Carter review delayed as costs are ironed out

PUBLISHED February 2, 2006

Legal Aid: report imminent on market-based reform

Delivery of the long-awaited Carter review of legal aid procurement has been delayed, it emerged this week.

The review, which was set up last summer and was expected to report by 31 January, will now see a first report on the principles and approach to market-based reform of criminal legal aid procurement published early this month. Over the coming weeks, Lord Carter will finalise the modelling of criminal schemes, and continue to design and model civil and family schemes.

By late March, he aims to provide a full report that will include fully costed criminal legal aid schemes based on his earlier report, the design and costing of a new approach to civil legal aid, an outline of new delivery arrangements (including the effect on administrative efficiencies and transitional support), and an overall spending profile for the next three to five years.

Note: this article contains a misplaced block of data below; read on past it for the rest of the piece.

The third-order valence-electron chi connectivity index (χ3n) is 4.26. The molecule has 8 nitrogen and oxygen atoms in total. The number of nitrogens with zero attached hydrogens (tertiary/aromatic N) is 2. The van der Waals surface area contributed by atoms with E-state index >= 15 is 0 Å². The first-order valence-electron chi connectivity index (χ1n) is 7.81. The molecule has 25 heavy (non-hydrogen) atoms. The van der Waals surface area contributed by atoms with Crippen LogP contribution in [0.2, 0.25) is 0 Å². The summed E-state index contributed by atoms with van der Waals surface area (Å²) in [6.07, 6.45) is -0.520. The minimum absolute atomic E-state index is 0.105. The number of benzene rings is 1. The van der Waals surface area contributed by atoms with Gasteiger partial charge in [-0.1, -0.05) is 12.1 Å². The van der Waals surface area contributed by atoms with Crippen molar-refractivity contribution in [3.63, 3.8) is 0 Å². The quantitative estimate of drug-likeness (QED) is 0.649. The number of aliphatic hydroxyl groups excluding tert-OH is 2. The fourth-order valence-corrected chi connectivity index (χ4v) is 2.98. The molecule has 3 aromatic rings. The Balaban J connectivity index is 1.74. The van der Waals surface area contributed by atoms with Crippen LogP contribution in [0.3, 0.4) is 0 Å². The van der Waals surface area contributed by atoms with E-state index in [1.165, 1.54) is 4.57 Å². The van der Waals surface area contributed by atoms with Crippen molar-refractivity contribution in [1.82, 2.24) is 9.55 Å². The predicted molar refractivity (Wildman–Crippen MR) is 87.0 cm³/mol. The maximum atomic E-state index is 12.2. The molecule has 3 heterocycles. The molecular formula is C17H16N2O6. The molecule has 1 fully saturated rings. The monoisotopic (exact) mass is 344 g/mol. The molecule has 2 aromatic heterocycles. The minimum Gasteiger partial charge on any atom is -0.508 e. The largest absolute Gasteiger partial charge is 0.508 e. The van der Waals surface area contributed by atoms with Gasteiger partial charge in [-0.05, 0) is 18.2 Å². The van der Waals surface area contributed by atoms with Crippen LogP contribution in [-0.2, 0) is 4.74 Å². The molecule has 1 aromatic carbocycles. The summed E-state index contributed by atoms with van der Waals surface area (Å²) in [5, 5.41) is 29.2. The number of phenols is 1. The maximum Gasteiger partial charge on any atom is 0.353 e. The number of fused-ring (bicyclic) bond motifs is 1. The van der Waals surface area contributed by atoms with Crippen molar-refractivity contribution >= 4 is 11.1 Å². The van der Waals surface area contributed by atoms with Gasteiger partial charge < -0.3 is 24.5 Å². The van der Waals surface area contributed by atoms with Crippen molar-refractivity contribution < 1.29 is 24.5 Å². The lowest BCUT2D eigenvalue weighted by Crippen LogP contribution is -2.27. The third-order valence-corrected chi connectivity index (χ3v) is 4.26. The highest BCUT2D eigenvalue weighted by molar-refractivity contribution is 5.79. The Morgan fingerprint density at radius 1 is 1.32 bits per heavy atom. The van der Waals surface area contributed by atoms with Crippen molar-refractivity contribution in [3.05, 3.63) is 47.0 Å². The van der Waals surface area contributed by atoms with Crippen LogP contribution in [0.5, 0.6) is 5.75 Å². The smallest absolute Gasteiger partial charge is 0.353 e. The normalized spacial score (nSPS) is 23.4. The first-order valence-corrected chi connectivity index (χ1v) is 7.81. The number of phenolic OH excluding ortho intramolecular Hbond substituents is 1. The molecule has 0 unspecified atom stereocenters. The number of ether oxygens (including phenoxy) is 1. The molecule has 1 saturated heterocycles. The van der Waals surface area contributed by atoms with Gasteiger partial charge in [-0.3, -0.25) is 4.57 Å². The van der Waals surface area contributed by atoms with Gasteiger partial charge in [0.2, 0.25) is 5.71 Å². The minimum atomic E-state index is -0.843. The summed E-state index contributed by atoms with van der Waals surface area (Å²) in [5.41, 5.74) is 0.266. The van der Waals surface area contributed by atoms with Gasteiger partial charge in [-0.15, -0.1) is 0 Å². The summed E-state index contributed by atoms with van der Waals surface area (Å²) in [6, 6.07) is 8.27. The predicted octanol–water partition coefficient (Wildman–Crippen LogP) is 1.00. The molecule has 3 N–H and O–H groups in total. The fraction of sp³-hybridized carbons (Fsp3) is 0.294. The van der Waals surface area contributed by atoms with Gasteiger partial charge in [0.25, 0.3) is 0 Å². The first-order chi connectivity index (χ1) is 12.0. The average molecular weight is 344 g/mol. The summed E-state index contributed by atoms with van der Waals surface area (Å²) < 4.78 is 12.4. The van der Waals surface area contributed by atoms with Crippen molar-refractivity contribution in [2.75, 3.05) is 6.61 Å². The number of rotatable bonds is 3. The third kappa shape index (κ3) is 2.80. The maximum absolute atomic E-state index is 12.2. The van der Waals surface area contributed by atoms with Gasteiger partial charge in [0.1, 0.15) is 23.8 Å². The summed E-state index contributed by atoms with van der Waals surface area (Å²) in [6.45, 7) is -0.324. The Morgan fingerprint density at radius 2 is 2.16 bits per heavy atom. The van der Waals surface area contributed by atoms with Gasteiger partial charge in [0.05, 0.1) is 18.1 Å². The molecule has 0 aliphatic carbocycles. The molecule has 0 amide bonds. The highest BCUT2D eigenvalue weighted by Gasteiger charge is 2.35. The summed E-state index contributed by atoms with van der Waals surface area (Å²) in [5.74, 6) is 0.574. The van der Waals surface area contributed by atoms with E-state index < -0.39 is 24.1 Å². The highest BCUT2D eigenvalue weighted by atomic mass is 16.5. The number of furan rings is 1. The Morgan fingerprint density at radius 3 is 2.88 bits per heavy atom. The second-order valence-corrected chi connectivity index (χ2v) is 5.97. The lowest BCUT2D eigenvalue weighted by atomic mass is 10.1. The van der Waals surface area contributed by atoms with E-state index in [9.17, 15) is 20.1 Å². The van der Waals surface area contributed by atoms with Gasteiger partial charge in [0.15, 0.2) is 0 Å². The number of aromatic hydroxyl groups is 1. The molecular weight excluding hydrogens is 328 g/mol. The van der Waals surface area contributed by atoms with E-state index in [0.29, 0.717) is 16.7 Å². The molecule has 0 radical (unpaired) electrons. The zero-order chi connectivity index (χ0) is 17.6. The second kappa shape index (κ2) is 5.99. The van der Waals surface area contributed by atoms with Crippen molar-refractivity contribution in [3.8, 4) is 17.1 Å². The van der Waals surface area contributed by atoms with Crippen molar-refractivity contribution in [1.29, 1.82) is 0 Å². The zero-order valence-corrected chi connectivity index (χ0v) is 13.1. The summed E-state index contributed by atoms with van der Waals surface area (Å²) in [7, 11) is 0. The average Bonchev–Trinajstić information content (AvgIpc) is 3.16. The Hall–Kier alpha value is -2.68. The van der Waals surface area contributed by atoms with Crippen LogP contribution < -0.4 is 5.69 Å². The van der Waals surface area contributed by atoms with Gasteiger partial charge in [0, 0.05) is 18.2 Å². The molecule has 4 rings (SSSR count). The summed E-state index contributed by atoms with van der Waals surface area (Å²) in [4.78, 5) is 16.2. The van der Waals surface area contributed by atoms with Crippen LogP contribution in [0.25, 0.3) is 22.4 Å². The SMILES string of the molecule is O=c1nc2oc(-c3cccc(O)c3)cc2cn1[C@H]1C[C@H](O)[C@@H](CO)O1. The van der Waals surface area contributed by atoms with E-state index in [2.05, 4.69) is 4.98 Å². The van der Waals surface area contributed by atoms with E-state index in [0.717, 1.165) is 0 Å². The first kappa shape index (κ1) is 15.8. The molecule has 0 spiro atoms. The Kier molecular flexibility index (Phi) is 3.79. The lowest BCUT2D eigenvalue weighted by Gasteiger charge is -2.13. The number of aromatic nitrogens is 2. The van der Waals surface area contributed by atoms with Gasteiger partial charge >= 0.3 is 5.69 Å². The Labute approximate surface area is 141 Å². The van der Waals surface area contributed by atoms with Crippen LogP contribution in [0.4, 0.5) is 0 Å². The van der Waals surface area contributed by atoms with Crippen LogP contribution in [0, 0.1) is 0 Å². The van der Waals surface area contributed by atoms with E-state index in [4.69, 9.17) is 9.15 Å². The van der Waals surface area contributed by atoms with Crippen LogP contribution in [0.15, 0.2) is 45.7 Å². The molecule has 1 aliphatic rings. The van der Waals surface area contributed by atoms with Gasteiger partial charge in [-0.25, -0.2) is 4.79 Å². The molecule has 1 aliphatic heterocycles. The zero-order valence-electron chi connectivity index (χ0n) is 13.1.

?This timetable has been structured to allow us to achieve the maximum possible engagement with all stakeholders, so that a fully-costed final report is produced in time for rapid implementation,? Lord Carter said. ?This should also prevent any significant delay to changes planned by the Department for Constitutional Affairs and the Legal Services Commission and that are in line with the final report?s recommendations.?

But Richard Miller, director of the Legal Aid Practitioners Group, warned: ?Market-based reform cannot work if the structure does not take account of the potentially huge and unpredictable variations caused by legislative changes, developments in the rules of evidence and procedures, police resources and success rates, developments in investigative techniques and technology, and the willingness and ability of the other parties involved in the system to perform their functions properly.?

Law Society President Kevin Martin said: ?It is essential that any changes are worthwhile and sustainable, so the timetable for implementation must allow for Lord Carter's proposals to be properly piloted and then evaluated.?